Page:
White-nosed Syndrome (WNS) is a fungus that was introduced to Eastern North America from Europe and is making its way westward. While not in BC at this time, it has been reported in Washington State in March of 2016. The fungus itself does not kill the bat but infects the skin of hibernating bats. This irritates them and rouses them from their slumber. This uses up valuable energy in a time when there are no insects to replenish their stores. Millions of bats have died from starvation as a result.

Bats are not blind but do rely on echolocation for locating their prey. All BC Bats are insectivores and some species will specialize on different types of insects. Bats are predated by other animals such as owls, hawks, raccoons and domestic house cats.

Behaviour

Bats are crepuscular which means they are most active at dawn and dusk, but some will also be active overnight (nocturnal). They are often found foraging near bodies of water, where insect concentrations are highest.

Bats use echolocation by emitting short bursts of ultrasonic sounds (above the range of human hearing) from their larynx. As the sounds bounce back, this gives the bats information on the object’s size, shape and distance. They also use these sounds for communication along with audible chirps and clicks.

Range and Habitat

Bats are found in many parts of the province however research is ongoing. Some bats migrate while others do not. While some large bat colonies are known in North America, BC bats tend to hibernate in smaller colonies that are hard to find. If you know of a bat maternal roost, you can help contribute to bat science by becoming involved in bat monitoring and counts.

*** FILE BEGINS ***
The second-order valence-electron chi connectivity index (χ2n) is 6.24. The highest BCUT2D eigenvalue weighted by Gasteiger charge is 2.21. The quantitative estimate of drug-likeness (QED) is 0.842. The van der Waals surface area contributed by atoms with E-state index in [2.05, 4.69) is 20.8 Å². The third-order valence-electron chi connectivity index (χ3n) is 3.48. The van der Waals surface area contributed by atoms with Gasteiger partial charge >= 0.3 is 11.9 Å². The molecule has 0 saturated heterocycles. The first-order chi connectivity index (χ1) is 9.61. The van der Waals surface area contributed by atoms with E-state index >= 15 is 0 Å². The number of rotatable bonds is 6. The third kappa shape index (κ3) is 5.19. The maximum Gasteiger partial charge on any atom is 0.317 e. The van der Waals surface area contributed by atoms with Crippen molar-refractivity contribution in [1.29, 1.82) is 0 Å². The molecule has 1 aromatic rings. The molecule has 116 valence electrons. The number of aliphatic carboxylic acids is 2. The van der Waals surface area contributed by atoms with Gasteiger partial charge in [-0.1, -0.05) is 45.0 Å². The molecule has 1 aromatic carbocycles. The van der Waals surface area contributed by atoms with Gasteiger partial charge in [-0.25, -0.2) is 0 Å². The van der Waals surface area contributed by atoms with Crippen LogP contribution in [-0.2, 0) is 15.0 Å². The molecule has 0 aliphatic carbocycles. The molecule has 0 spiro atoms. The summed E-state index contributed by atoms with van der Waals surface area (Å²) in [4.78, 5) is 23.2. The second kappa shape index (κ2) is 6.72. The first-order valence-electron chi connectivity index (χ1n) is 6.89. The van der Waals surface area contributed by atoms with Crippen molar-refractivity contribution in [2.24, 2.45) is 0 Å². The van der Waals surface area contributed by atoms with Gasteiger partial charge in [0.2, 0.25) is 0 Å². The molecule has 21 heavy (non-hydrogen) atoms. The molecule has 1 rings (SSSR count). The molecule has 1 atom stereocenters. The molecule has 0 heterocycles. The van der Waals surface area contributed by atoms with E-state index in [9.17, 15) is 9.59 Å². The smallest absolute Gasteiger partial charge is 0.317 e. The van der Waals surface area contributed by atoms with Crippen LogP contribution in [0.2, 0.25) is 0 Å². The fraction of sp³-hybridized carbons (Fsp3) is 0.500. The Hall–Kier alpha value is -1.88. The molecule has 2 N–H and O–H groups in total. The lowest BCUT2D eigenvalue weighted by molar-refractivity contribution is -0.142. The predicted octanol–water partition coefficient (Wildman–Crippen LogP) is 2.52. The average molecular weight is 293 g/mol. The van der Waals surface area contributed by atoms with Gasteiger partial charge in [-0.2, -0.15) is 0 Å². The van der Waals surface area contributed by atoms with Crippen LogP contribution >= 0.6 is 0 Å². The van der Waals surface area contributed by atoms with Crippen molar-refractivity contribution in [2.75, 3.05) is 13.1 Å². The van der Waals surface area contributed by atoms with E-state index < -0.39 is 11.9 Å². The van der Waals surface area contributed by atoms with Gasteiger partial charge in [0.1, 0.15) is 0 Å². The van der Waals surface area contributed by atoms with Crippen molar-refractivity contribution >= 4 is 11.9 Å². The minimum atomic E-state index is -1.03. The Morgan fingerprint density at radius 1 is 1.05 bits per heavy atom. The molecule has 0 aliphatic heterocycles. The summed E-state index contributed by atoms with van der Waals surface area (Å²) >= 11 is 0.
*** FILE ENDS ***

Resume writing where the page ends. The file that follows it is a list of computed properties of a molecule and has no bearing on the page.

Safety

Bat Safety

Bats are timid animals and that are not often seen during the day and tend to avoid humans when they are feeding. Occasionally, bats will fly into a home by accident or establish a maternal summer roost in an attic. While only less than 0.5% of wild bats have rabies, it is a serious illness that can be fatal. The virus is transmitted through a bat scratch or bite.

Not all bats that have rabies exhibit symptoms, however, some that do will appear sick and weak. Be wary of bats that are acting strangely or flying during the day. Never pick up a sick or dead bat with bare hands. Use gloves or a shovel to gently move a sick bat away from human activity. Use a plastic bag to remove a dead bat. Ensure your dogs and cats are vaccinated for rabies. If your pet has had contact, or suspected contact with a bat, contact your vet immediately. Untreated, your pet could pass the virus on to you or others. If you suspect you have been bitten or scratched by a bat, seek immediate medical attention. The newer human vaccine is much more tolerable compared to the stomach shots of the past. For more information, refer to the BC CDC.

While the risk acquiring a disease through bat guano in BC is low, it is recommended to moisten guano with water before sweeping it up and to wear a mask.

Conflict Reduction

Conflict Reduction with Bats

If a bat flies in your home there is no cause for alarm. Simply open all exterior doors and windows, turn off ceiling fans and lights and wait for the bat to find its way out. If the bat seems unable to find its way out and settles on a surface, you can use a box and a piece of cardboard to safely capture the bat. When you bring it outside, do not place the bat on the ground but place the box next to an elevated location such as a tree limb. For more tips, visit the Bat Conservation International website.

If you have bats residing in your attic, first consider if they need to be moved. If human living areas are sealed away from the maternal roosts, coexistence is possible. If you prefer to exclude the bats from your attic, you must consider timing to avoid trapping the bats inside by referring to the bat exclusion calendar. Bats should not be evicted late spring and summer when female bats are roosting and raising young. You may also want to install a bat house nearby to assist in the eviction of your bats. Refer to Bat Conservation International for bat exclusion techniques or contact a qualified professional. Remember, bats are protected under the BC Wildlife Act.

To prevent bats from entering a building, inspect the exterior and seal all openings.

Resources